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Familiar Diversions

I'm a librarian who loves anime, manga, and reading a wide variety of genres.

Currently reading

Space Battle Lunchtime Volume 1: Lights, Camera, Snacktion!
Natalie Reiss
Progress: 20/120 pages
Fluency
Jennifer Foehner Wells
Progress: 58/367 pages
The Long Way to a Small, Angry Planet: A Novel
Becky Chambers
Progress: 148/441 pages
The Count of Monte Cristo
Alexandre Dumas, Bill Homewood, Naxos AudioBooks
Progress: 667/3165 minutes
A Matter of Oaths
Helen S. Wright
Progress: 101/277 pages
Report on the Selected Problems of the Technical Departments of the University of Illinois Library
Raynard C. Swank
Progress: 20/42 pages
Medical School for Everyone: Grand Rounds Cases
Professor Roy Benaroch, The Great Courses, The Great Courses
Progress: 34/725 minutes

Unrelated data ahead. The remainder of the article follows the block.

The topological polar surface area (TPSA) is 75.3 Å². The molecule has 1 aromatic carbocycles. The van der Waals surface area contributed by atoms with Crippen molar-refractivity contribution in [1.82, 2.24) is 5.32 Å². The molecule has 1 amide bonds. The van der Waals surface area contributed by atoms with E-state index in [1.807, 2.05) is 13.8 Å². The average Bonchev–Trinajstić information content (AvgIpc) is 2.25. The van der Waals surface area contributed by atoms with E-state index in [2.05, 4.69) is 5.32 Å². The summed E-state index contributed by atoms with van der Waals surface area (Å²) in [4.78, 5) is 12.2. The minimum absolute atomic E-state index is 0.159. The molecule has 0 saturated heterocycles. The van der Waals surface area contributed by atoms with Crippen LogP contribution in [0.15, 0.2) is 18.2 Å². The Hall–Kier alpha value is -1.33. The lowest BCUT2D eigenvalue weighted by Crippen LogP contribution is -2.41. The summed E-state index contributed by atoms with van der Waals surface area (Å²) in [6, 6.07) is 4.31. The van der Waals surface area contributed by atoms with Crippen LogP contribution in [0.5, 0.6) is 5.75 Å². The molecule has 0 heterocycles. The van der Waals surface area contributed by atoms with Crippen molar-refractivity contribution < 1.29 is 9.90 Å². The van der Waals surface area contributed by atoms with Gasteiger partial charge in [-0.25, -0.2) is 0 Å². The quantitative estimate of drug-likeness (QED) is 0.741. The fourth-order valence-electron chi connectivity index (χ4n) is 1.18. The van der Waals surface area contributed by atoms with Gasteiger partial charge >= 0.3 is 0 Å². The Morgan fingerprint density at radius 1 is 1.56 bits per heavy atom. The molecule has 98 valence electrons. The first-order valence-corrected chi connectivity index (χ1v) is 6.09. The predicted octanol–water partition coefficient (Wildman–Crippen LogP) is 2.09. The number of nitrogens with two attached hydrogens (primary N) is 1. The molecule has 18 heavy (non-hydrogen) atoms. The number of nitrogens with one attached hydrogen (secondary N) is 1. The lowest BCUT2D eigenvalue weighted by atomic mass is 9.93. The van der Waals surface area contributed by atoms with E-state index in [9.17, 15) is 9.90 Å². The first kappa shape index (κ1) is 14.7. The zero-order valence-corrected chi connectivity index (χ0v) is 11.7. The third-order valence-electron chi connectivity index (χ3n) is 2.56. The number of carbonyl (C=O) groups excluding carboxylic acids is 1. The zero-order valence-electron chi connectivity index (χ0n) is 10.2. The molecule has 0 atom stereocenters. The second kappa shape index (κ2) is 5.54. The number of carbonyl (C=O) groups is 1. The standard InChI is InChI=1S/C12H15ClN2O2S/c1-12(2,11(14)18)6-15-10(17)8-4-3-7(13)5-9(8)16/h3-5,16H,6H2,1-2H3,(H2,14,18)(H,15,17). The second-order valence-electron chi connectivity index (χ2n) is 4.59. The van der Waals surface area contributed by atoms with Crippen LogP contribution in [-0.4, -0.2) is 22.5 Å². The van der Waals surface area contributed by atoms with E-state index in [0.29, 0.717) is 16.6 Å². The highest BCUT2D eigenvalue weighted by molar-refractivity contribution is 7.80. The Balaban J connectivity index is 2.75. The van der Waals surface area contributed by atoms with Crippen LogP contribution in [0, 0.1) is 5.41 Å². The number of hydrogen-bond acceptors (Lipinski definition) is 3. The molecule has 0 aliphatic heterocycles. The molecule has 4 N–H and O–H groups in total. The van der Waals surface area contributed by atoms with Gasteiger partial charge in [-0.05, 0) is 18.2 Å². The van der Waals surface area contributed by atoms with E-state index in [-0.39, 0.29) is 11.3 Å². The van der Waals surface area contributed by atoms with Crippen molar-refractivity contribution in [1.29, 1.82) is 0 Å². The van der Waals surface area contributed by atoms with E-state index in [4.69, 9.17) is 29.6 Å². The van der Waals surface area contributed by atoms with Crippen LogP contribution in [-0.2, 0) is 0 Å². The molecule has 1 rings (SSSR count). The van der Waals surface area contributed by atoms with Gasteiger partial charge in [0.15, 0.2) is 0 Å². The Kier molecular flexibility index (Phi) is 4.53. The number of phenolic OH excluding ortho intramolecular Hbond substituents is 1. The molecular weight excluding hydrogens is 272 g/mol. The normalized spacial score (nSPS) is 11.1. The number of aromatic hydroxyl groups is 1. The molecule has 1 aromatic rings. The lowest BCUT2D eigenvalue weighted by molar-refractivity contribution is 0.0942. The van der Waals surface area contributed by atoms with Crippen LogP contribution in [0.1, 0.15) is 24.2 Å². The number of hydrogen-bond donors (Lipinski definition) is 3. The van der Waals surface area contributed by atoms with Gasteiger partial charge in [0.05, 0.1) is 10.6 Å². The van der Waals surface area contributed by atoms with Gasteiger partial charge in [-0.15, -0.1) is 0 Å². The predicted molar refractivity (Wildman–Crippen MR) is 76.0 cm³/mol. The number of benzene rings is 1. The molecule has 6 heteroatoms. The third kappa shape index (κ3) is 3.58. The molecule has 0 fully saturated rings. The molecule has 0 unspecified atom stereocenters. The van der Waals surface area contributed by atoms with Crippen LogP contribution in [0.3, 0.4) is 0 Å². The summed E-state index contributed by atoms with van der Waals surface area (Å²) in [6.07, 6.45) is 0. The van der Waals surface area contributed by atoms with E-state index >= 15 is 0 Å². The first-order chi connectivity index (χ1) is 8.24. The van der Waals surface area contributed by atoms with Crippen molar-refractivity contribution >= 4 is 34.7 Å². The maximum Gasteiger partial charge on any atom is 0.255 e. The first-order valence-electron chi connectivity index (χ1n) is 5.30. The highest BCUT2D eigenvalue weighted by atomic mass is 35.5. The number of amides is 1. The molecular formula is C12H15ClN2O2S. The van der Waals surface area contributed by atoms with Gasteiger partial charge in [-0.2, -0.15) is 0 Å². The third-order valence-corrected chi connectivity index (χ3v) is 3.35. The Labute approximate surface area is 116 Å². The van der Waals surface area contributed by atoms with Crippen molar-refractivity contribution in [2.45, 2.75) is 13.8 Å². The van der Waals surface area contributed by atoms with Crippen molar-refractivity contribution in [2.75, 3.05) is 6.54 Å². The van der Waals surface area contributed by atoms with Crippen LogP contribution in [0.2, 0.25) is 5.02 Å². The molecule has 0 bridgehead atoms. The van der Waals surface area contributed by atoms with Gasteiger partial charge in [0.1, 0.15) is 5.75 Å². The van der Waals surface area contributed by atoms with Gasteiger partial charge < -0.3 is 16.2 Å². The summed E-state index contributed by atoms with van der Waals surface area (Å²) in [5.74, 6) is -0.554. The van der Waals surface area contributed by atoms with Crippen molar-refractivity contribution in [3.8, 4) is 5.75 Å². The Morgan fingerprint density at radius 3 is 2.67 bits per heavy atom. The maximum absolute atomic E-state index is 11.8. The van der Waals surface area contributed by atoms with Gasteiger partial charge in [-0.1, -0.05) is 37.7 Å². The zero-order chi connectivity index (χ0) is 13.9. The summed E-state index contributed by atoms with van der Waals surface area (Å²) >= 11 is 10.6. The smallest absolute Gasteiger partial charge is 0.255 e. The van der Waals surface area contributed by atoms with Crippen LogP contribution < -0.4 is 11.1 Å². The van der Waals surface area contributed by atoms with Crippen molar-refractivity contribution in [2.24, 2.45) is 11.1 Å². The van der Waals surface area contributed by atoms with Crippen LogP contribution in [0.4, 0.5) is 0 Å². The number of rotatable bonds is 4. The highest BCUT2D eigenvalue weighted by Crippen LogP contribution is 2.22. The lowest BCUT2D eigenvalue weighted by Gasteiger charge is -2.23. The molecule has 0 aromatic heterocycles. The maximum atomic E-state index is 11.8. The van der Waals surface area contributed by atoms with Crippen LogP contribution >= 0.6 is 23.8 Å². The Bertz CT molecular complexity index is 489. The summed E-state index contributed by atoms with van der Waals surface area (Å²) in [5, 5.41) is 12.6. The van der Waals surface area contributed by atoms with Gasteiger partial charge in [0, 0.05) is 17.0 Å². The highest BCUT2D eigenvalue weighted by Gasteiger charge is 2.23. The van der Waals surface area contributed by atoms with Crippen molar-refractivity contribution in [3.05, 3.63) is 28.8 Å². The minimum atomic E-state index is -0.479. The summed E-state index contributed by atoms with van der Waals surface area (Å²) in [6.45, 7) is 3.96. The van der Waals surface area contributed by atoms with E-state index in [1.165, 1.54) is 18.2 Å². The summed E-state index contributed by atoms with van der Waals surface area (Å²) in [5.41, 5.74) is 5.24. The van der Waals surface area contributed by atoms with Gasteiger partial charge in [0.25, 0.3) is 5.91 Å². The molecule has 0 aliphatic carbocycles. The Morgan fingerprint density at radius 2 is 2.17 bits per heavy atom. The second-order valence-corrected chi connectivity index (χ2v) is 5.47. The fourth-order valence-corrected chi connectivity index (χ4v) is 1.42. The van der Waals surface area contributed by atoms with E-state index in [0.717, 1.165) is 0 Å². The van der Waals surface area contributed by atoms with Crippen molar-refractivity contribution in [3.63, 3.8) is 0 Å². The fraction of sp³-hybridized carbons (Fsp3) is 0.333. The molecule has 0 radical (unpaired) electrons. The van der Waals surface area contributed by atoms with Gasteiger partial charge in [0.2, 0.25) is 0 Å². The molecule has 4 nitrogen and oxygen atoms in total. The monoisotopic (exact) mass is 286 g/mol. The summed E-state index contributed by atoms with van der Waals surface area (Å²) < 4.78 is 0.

A Rose is a Rose - Jet Mykles The excerpt I read intrigued me, but as I started reading this book I wondered if I had made a mistake in choosing it. Carson seemed a bit like the male version of that perky blonde rich guys always seem to keep around like pets. I was a little surprised he actually had some idea of how to put together a budget and knew what all his bills were.Amazingly, Carson turned out to be my favorite thing about this book. Instead of being annoyed that he let things get so bad by allowing himself to be completely taken care of by all his boyfriends, I found myself amazed that he actually recognized that this wasn't the best way for him to live. Nearly everyone in his life traded sex for money and pretty things and saw nothing wrong with doing so. In fact, Carson's mother encouraged him to find someone else who could give him the life he was accustomed to and, when Anthony returned and said he'd take Carson back, Carson's mother and one of his friends were thrilled and naturally assumed he'd go back to him. When Carson tried to talk about love with his mother, she dismissed it as foolish and unnecessary.My impression of Carson was that he was basically a really nice, vibrant person who made a lot of mistakes and was easily blinded by pretty things. As bad as I felt for him, as his life quickly fell down around his ears, I think he needed for that to happen. Had Eddie been capable of giving him all the expensive gifts he was used to, Carson would probably have slipped into a happy, blind relationship with him, once again oblivious to how helpless he was without someone to take care of him. Since Eddie couldn't do that, since Carson liked being with him anyway, and since Carson's job was quickly becoming a source of unhappiness, Carson couldn't just continue to be blind to his own problems.Unfortunately, it took him ages to get around to doing anything about it. He wanted to stay with Eddie and still have everything else in his life be the way he was used to it being, but it was pretty obvious that wasn't going to work out. At first, it was nice when Eddie helped him, but it gradually become clear that, however well-meaning his intentions, Eddie was just doing the same thing for Carson that all his other boyfriends had done. The only difference was that Eddie had less money to spend.Carson recognizes that this is unhealthy for him and probably not good for Eddie, either. I didn't realize how bad the situation was for Eddie until Carson told him he was going to leave and Eddie desperately offered him all the money he had. Although I liked that Mykles did not allow Carson to go back to Eddie until after he'd gotten a new job and learned to stand on his own, I didn't like that the emotional unhealthiness on Eddie's part was never addressed. It put a seed of doubt in my mind that Carson and Eddie's HEA could actually last, not the best thing for a romance novel.I found Eddie in general to be one of the weakest parts of this book. On the one hand, it was probably a good thing that Eddie was so steady, nonjudgmental, and quiet – he balanced out Carson's emotional roller coaster and overall flamboyant nature. On the other hand, I felt like I never really got to know him. I knew that he lived a quiet life, that he probably hadn't dated seriously in a while, and that he really loved his mother, but I didn't really feel like I knew what was going on in his head. He didn't feel like a whole person so much as a somewhat fleshed-out sketch of a character designed to give the story balance. Like I said, that balance was probably a good thing, but I would have liked to have been given a peek into Eddie's perspective on everything.It's easy for me to let my feelings about the way Eddie reacted to the news that Carson was leaving overshadow things, but there were actually a lot of really sweet moments in the romance between them. I loved reading about how Carson viewed Eddie's home, and, although I was a little disbelieving of how completely nonjudgmental Eddie's mom was (I guess that's where Eddie got it from), I enjoyed reading about Carson getting to meet her.For me, the primary appeal of this book was Carson. I hated it that it took him so long to finally get out of his unhealthy ruts, because I liked him enough that I didn't want to see him have to suffer through the consequences. Since I found myself more emotionally invested in Carson's growth than in Carson and Eddie's romance, I kind of wish Mykles had shown at least a little of what Carson went through to become independent and get a good, steady job on his own, rather than jumping ahead to the romantic conclusion.(Original review, with read-alikes and watch-alikes, posted on A Library Girl's Familiar Diversions.)